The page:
Windows 10’s April 2018 Update brings “Core Isolation” and “Memory Integrity” security features to everyone. These use virtualization-based security to protect your core operating system processes from tampering, but Memory Protection is off by default for people who upgrade.
What is Core Isolation?
In the original release of Windows 10, virtualization-based security (VBS) features were only available on Enterprise editions of Windows 10 as part of “Device Guard.” With the April 2018 Update, Core Isolation brings some virtualization-based security features to all editions of Windows 10.
Some Core Isolation features are enabled by default on Windows 10 PCs that meet certain hardware and firmware requirements, including having a 64-bit CPU and TPM 2.0 chip. It also requires your PC supports the Intel VT-x or AMD-V virtualization technology, and that it’s enabled in your PC’s UEFI settings.
When these features are enabled, Windows uses hardware virtualization features to create a secure area of system memory that’s isolated from the normal operating system. Windows can run system processes and security software in this secure area. This protects important operating system processes from being tampered with by anything running outside the secure area.
Even if malware is running on your PC and knows an exploit that should allow it to crack these Windows processes, the virtualization-based security is an additional layer of protection that will isolate them from attack.
RELATED: Everything New in Windows 10’s April 2018 Update, Available Now
What Is Memory Integrity?
The feature known as “Memory Integrity” in Windows 10’s interface is also known as “Hypervisor protected Code Integrity” (HVCI) in Microsoft’s documentation.
Memory Integrity is disabled by default on PCs that upgraded to the April 2018 Update, but you can enable it. It will be enabled by default on new installations of Windows 10 going forward.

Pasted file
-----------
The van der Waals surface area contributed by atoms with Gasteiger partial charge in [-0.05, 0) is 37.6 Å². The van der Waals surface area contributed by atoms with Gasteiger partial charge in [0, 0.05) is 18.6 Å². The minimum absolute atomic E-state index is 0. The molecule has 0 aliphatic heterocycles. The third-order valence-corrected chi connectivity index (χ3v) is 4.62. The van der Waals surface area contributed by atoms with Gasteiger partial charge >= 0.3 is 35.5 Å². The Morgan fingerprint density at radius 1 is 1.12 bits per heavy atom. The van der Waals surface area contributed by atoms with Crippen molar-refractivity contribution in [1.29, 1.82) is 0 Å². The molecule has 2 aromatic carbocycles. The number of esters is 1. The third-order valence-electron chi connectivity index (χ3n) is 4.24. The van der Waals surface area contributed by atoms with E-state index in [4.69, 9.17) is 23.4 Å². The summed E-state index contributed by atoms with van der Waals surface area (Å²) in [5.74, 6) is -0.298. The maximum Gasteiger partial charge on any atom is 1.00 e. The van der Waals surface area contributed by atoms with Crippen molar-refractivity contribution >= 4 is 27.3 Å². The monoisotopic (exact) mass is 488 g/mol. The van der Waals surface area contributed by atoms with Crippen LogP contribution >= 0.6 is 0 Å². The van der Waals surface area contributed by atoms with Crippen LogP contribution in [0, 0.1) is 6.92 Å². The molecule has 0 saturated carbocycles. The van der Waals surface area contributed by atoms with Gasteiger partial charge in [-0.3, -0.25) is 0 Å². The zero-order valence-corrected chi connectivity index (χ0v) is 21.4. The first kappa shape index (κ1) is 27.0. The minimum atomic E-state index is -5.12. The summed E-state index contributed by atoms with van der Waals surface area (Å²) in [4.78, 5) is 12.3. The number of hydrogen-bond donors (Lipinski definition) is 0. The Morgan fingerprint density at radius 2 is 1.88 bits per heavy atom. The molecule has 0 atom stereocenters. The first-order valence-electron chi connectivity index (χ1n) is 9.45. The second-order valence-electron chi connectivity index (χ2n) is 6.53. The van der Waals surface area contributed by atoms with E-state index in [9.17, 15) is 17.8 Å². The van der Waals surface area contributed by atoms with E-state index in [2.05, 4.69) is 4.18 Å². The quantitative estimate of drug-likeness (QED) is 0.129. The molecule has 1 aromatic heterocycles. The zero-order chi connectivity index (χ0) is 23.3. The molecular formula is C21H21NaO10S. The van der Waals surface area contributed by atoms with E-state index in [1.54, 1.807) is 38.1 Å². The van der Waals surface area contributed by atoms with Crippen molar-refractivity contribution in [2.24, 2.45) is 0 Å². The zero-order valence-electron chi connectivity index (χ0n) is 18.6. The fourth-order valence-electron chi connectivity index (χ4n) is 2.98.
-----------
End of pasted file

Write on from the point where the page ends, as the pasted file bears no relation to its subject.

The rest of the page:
This feature is a subset of Core Isolation. Windows normally requires digital signatures for device drivers and other code that runs in low-level Windows kernel mode. This ensures they haven’t been tampered with by malware. When “Memory Integrity” is enabled, the “code integrity service” in Windows runs inside the hypervisor-protected container created by Core Isolation. This should make it nearly impossible for malware to tamper with the code integrity checks and gain access to the Windows kernel.
Virtual Machine Problems
As Memory Integrity uses the system’s virtualization hardware, it’s incompatible with virtual machine programs like VirtualBox or VMware. Only one application can use this hardware at a time.
You may see a message saying Intel VT-X or AMD-V is not enabled or available if you install a virtual machine program on a system with Memory Integrity enabled. In VirtualBox, you may see the error message “Raw-mode is unavailable courtesy of Hyper-V” while Memory Protection is enabled.
Either way, if you encounter a problem with your virtual machine software, you must disable Memory Integrity to use it.
Why Is It Disabled By Default?
The main Core Isolation feature shouldn’t cause any problems. It’s enabled on all Windows 10 PCs that can support it, and there’s no interface for disabling it.